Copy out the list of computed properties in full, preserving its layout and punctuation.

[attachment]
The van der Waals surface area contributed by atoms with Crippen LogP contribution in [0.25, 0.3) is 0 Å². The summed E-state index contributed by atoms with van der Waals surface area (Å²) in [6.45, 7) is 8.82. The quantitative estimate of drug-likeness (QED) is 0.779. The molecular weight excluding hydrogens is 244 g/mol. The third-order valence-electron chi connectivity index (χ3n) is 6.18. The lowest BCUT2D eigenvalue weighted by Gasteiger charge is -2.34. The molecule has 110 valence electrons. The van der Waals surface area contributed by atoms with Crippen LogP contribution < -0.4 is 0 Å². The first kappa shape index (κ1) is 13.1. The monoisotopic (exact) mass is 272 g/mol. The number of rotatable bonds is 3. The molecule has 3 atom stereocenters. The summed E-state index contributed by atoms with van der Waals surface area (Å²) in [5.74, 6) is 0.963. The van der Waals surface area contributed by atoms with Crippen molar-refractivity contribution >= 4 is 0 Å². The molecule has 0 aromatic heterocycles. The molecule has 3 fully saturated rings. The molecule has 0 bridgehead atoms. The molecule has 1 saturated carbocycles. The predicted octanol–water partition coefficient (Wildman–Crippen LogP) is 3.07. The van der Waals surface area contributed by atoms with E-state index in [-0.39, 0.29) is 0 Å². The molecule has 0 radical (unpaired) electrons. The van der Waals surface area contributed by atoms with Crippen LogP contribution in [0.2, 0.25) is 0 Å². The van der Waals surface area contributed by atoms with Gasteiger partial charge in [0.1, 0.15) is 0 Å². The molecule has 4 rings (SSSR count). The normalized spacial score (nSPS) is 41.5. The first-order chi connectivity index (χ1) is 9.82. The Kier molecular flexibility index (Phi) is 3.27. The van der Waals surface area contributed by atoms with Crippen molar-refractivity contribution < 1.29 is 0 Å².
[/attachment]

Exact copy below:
The van der Waals surface area contributed by atoms with Crippen LogP contribution in [0.25, 0.3) is 0 Å². The summed E-state index contributed by atoms with van der Waals surface area (Å²) in [6.45, 7) is 8.82. The quantitative estimate of drug-likeness (QED) is 0.779. The molecular weight excluding hydrogens is 244 g/mol. The third-order valence-electron chi connectivity index (χ3n) is 6.18. The lowest BCUT2D eigenvalue weighted by Gasteiger charge is -2.34. The molecule has 110 valence electrons. The van der Waals surface area contributed by atoms with Crippen LogP contribution < -0.4 is 0 Å². The first kappa shape index (κ1) is 13.1. The monoisotopic (exact) mass is 272 g/mol. The number of rotatable bonds is 3. The molecule has 3 atom stereocenters. The summed E-state index contributed by atoms with van der Waals surface area (Å²) in [5.74, 6) is 0.963. The van der Waals surface area contributed by atoms with Crippen molar-refractivity contribution >= 4 is 0 Å². The molecule has 0 aromatic heterocycles. The molecule has 3 fully saturated rings. The molecule has 0 bridgehead atoms. The molecule has 1 saturated carbocycles. The predicted octanol–water partition coefficient (Wildman–Crippen LogP) is 3.07. The van der Waals surface area contributed by atoms with E-state index in [-0.39, 0.29) is 0 Å². The molecule has 0 radical (unpaired) electrons. The van der Waals surface area contributed by atoms with Crippen LogP contribution in [0.2, 0.25) is 0 Å². The van der Waals surface area contributed by atoms with Gasteiger partial charge in [0.1, 0.15) is 0 Å². The molecule has 4 rings (SSSR count). The normalized spacial score (nSPS) is 41.5. The first-order chi connectivity index (χ1) is 9.82. The Kier molecular flexibility index (Phi) is 3.27. The van der Waals surface area contributed by atoms with Crippen molar-refractivity contribution < 1.29 is 0 Å².